A number of advantages flow from this. If the device contained in the box, such as a thermostatic switch, requires removal from the box for servicing, the wires do not have to be removed from thepotting compound, and do not require re-potting when the device is replaced. Also much time is saved in assembling operation. Wires do not have to be potted in situ after the boxes have been installed in buildings, an operation that may be awkward. Sleeves can be mounted over wires and the wires potted in an assembly line operation, and then installed into boxes in another assembly line operation. Different numbers and sizes of wires or like elements can be potted into sleeves, and assembled into standard boxes, since the external surfaces of the sleeves are all identical, and the bushings can accept any one of them. Substitute devices can be installed in old boxes without requiring potting at the site.

DESCRIPTION OF THE DRAWINGS FIG. I is a side elevation of the present invention showing the flame-proof box partly in section;

FIG. 2 is an enlarged diametrical section longitudinally through the connector;

FIG. 3 is an end elevation of the connector taken on the line 33 of FIG. 2;

FIG. 41 is a diametrical, longitudinal section through the sleeve;

FIG. 5 is an elevation of a two-wire gasket for use with the invention; and

FIG. 6 is an elevation of a four-wire gasket to be used with the invention.

DESCRIPTION OF THE PREFERRED EMBODIMENT This invention is adapted to be used with a flameproof box designed to contain such items as thermostats, pressure switches and the like, especially such a box as is set forth in co-pending application of these inventors, Ser. No. 185,319, filed Sept. 30, 1971, for Flame-Proof Thermostat Box.

There is here illustrated a box 10 having a removable cover ll. This box is usually made of some cast material such as cast aluminum and all of the connections into it are made with interfaces sufficiently tight and of sufficient length to prevent transmission of flame between the interior and exterior of the box.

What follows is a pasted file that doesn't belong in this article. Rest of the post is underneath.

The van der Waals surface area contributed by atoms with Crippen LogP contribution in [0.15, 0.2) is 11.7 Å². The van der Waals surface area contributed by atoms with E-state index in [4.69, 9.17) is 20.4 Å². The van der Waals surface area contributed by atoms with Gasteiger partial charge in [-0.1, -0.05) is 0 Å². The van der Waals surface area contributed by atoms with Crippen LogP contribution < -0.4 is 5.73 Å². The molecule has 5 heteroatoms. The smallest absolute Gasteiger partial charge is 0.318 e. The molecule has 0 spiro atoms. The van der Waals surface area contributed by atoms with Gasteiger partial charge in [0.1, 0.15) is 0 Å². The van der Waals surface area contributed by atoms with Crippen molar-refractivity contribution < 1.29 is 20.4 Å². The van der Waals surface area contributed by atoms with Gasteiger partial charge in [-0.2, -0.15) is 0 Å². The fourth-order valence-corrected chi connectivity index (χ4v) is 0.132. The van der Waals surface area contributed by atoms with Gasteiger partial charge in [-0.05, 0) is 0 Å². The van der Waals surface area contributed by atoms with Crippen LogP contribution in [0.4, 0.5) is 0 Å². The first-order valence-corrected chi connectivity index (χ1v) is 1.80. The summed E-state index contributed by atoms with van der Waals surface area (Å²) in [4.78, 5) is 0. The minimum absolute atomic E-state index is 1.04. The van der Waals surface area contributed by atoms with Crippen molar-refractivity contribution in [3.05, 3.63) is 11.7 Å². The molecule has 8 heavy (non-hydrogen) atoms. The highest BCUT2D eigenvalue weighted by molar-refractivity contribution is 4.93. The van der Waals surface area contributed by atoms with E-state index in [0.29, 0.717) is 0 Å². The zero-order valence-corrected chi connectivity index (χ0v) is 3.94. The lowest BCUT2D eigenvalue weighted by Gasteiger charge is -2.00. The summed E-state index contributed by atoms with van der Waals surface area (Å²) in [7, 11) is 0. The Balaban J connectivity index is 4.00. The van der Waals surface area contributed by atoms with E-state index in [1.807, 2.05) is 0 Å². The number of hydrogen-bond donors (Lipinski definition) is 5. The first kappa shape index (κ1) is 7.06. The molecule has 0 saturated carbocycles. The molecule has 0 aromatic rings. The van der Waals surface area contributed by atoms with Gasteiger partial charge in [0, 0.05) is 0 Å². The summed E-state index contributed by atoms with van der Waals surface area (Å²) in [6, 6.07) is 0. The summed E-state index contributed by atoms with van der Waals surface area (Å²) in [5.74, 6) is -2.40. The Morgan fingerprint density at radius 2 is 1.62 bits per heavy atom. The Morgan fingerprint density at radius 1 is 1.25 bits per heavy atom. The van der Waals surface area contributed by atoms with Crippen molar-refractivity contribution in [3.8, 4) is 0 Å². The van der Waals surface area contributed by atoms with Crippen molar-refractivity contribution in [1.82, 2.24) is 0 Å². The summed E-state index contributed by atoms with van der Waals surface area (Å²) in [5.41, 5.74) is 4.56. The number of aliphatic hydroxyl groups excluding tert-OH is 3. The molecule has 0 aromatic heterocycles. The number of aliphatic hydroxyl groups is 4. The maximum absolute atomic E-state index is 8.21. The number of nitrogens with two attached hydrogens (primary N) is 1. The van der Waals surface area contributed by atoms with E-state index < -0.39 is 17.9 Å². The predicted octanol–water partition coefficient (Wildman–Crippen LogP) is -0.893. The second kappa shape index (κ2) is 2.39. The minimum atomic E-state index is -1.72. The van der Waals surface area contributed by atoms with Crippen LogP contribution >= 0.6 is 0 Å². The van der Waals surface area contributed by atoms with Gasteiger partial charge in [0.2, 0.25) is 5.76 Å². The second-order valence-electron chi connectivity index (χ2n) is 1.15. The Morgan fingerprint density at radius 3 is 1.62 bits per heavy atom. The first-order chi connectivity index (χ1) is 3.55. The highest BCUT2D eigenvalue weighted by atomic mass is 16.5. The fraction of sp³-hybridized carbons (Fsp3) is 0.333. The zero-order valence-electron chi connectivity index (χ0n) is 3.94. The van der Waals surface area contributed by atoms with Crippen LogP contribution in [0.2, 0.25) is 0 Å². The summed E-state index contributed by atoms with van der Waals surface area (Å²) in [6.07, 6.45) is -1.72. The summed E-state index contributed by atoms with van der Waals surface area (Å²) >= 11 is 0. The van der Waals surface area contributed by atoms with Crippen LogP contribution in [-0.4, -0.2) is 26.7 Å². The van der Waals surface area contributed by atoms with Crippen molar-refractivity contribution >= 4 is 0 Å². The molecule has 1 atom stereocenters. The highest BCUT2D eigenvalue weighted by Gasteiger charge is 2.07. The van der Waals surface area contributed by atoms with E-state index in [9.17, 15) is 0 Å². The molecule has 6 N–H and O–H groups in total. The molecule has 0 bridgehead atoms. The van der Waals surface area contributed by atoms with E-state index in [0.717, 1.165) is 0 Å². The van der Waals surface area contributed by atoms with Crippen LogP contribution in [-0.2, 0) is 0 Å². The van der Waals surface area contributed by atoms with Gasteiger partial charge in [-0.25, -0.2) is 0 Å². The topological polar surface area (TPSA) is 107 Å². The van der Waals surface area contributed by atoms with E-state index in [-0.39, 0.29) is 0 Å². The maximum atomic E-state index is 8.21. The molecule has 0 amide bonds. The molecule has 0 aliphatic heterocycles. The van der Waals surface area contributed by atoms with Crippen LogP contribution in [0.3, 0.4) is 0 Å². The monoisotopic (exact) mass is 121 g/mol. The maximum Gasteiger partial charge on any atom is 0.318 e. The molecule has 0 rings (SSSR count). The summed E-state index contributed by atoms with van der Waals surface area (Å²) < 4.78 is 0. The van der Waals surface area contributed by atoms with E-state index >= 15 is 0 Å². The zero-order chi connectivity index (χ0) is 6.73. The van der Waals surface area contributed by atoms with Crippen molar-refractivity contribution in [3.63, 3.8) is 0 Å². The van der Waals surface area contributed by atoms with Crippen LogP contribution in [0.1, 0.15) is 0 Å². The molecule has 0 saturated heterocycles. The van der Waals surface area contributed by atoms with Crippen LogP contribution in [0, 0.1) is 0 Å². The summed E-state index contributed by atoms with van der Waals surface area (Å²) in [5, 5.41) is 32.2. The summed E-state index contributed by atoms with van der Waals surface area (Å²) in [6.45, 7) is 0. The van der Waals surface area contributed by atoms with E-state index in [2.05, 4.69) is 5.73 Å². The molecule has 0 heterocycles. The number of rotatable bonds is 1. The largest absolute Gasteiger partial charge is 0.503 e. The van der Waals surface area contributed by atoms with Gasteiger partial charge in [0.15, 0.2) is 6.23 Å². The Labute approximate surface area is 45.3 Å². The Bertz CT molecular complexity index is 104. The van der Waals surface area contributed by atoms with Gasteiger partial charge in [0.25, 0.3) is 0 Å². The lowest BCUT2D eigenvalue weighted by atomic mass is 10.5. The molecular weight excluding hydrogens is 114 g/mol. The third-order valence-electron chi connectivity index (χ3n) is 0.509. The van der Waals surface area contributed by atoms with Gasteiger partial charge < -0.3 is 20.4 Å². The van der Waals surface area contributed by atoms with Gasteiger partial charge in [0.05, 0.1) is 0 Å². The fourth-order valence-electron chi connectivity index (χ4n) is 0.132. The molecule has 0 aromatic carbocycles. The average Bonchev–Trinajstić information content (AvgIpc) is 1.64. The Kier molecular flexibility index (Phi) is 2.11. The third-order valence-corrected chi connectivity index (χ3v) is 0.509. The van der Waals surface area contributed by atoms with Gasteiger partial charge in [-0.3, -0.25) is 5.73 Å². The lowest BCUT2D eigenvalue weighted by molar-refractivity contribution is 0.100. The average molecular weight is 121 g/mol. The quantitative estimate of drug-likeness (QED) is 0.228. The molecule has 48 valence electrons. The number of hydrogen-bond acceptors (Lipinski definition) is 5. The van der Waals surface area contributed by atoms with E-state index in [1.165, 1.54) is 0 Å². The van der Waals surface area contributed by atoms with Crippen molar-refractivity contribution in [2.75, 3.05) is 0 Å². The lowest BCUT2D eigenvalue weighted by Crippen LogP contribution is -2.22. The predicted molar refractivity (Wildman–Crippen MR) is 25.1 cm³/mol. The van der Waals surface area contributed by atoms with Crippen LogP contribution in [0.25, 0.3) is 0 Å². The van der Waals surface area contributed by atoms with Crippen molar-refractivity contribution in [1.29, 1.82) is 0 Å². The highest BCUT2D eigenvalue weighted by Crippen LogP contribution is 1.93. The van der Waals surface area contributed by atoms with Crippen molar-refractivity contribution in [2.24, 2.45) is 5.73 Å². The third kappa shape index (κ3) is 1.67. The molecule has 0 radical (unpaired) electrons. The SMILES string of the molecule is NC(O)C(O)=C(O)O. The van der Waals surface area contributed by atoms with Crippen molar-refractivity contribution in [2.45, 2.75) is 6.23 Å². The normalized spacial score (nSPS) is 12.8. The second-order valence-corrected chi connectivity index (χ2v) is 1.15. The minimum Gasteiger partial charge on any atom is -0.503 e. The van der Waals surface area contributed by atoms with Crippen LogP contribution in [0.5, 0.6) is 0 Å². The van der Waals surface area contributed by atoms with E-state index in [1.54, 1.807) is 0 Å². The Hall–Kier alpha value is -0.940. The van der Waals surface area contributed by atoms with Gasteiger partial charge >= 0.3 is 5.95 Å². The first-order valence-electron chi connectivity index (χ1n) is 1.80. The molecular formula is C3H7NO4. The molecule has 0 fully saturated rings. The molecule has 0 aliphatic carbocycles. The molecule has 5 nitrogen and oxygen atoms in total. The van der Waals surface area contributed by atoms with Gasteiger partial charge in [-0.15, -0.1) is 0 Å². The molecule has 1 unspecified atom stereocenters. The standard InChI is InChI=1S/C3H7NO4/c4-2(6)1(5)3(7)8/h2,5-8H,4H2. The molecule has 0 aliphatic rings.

Also illustrated here is a device 12, such as a thermostat, which has wires 13 that must be led to the outside of the box without giving any flame path between the interior and exterior of the box. The unit 112 is subject to servicing requirements, and the fitting here illustrated for carrying the wires through the wall of the box is designed to afford a ready dismantling to permit the wires to be pulled through the wall of the box.

The wall 15 of the box 10 is threaded to receive a bushing 18 having a wrench-receiving portion 20 of hexagon shape in between opposite externally threaded ends 21 and 22. The length of the threaded portions of the bushing and the wall 15 and the closeness of the fit are such that there is no flame path between the interior and exterior of the box 110. The threads 22 are to enable the bushing to be connected to a conventional pipe conduit or the like. The threading 22 is likewise of such length and closeness as to prevent transmission of flame.

The bushing 18 has a smooth cylindrical inner surface 25 extending through it from end to end. It is adapted to receive a sleeve 26 with a smooth cylindrical external surface. The fit of the sleeve 26 into the bushing surface 25 is sufficiently close and long that it does not afford a flame path. The opposite ends of the sleeve 26 are grooved at 27 and 28, the grooves being spaced apart axially a distance slightly greater than the corresponding dimension of the fitting 18. These can receive removable spring retainer rings such as the Spirolox rings shown at 29 and 30. When either ring is removed, the sleeve 26 can be slid through the fitting 18. The sleeve has a generally cylindrical inner surface through it from end to end, except for an inwardly projecting ridge 31 around that surface at the outer end of the sleeve.

The wires 13, which pass through the sleeve 26, are

first threaded through an elastomeric gasket 34 having a number of holes 35 corresponding to the number of wires. The wires should have a close fit through the gasket. Typically there will be the two wires as illustrated in FIGS. 2 and 3 which can be accommodated with a two-hole gasket shown in FIG. 5. Other numbers of wires can be accommodated, such as four with a fourhole gasket shown in FIG. 6. I When the wires are fitted through the gasket, they are then threaded through the sleeve 26, and the gasket, which is formed of elastomeric rubber-like material such as Neoprene, is inserted into the end of the sleeve to the position illustrated in FIG. 2. This action is aided by a slight 2 taper on the gasket. Thereupon potting compound is filled into the remainder of the sleeve for substantially the length thereof. The inwardly projecting ridge 3ll aids in holding the potting compound within the sleeve, once it has set up.